Background: Although it is known that women do not participate in trials as frequently as men, there are limited recent data examining how women recruitment has changed over time.
Methods: We conducted MEDLINE search using a validated strategy for randomized trials published in New England Journal of Medicine, Lancet, and Journal of the American Medical Association between 1986 and 2015, and included trials evaluating pharmacologic or nonpharmacologic therapies. We abstracted data on demographics, intervention type, clinical indication, and trial design characteristics, and examined their relationships with women enrollment.
Results: In total, 598 trials met inclusion criteria. Women enrollment increased significantly over time (21% between 1986 and 1990 to 33% between 2011 and 2015; Pfor trend < 0.001) and did not differ by journal or funding source. Women enrollment varied with clinical indication, comprising 37% for non-coronary artery disease vascular trials, 30% for coronary artery disease trials, 28% for heart failure trials, and 28% for arrhythmia trials (P < 0.001), which were all significantly lower than the expected proportion in disease populations (P < 0.001). Women enrollment varied with trial type (31%, 29%, and 26% for pharmacologic, device, and procedural trials, respectively; P = 0.001). These findings were corroborated using multivariable analysis. We found significant positive correlations between women enrolled, and mean age and total number of participants. Fewer women were enrolled in trials reporting statistically significant results than those who did not (P = 0.001).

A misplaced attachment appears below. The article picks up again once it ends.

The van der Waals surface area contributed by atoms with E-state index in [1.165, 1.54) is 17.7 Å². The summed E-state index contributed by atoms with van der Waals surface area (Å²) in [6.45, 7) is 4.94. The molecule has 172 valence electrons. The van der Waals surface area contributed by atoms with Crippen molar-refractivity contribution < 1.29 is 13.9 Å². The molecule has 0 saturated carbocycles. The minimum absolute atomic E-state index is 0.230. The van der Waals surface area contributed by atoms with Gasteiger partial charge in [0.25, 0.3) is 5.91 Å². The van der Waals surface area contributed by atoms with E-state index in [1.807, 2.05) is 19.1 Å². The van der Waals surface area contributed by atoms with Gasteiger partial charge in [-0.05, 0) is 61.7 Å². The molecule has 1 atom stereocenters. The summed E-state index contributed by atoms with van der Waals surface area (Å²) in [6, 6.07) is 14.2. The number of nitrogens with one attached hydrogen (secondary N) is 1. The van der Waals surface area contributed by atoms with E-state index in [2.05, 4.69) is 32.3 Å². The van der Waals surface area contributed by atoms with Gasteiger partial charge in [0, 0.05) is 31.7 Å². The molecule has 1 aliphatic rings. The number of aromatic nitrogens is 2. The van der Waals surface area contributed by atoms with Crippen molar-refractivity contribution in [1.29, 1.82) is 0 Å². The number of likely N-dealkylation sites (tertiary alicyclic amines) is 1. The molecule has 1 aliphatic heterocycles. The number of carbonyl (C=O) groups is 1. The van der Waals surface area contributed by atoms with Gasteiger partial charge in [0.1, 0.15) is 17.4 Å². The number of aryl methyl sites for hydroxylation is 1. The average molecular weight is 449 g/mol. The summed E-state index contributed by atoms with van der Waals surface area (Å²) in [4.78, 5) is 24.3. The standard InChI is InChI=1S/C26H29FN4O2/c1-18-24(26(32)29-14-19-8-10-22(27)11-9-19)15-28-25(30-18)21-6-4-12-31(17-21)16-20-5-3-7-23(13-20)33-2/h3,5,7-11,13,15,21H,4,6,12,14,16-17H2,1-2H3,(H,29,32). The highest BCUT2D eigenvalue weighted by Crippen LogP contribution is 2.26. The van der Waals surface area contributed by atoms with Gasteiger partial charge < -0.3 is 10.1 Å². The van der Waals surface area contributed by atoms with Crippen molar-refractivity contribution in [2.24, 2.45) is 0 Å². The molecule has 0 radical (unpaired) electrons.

Conclusions: Although enrollment of women has increased over time, it remains lower than the relative proportion in the disease population. Future studies should elucidate the reasons for persistent under-representation of women in clinical trials.
Copyright © 2019 Canadian Cardiovascular Society. Published by Elsevier Inc. All rights reserved.